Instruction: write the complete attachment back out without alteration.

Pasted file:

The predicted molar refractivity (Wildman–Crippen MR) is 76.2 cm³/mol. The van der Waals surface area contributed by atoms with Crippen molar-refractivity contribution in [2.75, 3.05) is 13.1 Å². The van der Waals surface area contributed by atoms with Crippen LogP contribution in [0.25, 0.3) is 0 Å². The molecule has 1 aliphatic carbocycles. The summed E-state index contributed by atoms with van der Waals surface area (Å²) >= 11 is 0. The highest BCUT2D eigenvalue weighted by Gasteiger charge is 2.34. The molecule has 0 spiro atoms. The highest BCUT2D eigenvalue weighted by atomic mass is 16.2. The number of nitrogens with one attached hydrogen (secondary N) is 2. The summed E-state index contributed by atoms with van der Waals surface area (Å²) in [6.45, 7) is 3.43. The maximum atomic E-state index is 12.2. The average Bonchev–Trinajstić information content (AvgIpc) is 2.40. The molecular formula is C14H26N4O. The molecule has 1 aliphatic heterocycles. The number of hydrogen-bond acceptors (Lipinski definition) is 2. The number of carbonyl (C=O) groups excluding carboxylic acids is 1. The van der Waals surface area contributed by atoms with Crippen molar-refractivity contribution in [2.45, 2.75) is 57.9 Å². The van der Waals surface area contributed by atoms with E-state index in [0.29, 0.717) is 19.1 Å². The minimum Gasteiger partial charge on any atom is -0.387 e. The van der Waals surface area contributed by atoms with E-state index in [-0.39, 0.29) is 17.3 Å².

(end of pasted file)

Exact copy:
The predicted molar refractivity (Wildman–Crippen MR) is 76.2 cm³/mol. The van der Waals surface area contributed by atoms with Crippen molar-refractivity contribution in [2.75, 3.05) is 13.1 Å². The van der Waals surface area contributed by atoms with Crippen LogP contribution in [0.25, 0.3) is 0 Å². The molecule has 1 aliphatic carbocycles. The summed E-state index contributed by atoms with van der Waals surface area (Å²) >= 11 is 0. The highest BCUT2D eigenvalue weighted by Gasteiger charge is 2.34. The molecule has 0 spiro atoms. The highest BCUT2D eigenvalue weighted by atomic mass is 16.2. The number of nitrogens with one attached hydrogen (secondary N) is 2. The summed E-state index contributed by atoms with van der Waals surface area (Å²) in [6.45, 7) is 3.43. The maximum atomic E-state index is 12.2. The average Bonchev–Trinajstić information content (AvgIpc) is 2.40. The molecular formula is C14H26N4O. The molecule has 1 aliphatic heterocycles. The number of hydrogen-bond acceptors (Lipinski definition) is 2. The number of carbonyl (C=O) groups excluding carboxylic acids is 1. The van der Waals surface area contributed by atoms with Crippen molar-refractivity contribution in [2.45, 2.75) is 57.9 Å². The van der Waals surface area contributed by atoms with E-state index in [0.29, 0.717) is 19.1 Å². The minimum Gasteiger partial charge on any atom is -0.387 e. The van der Waals surface area contributed by atoms with E-state index in [-0.39, 0.29) is 17.3 Å².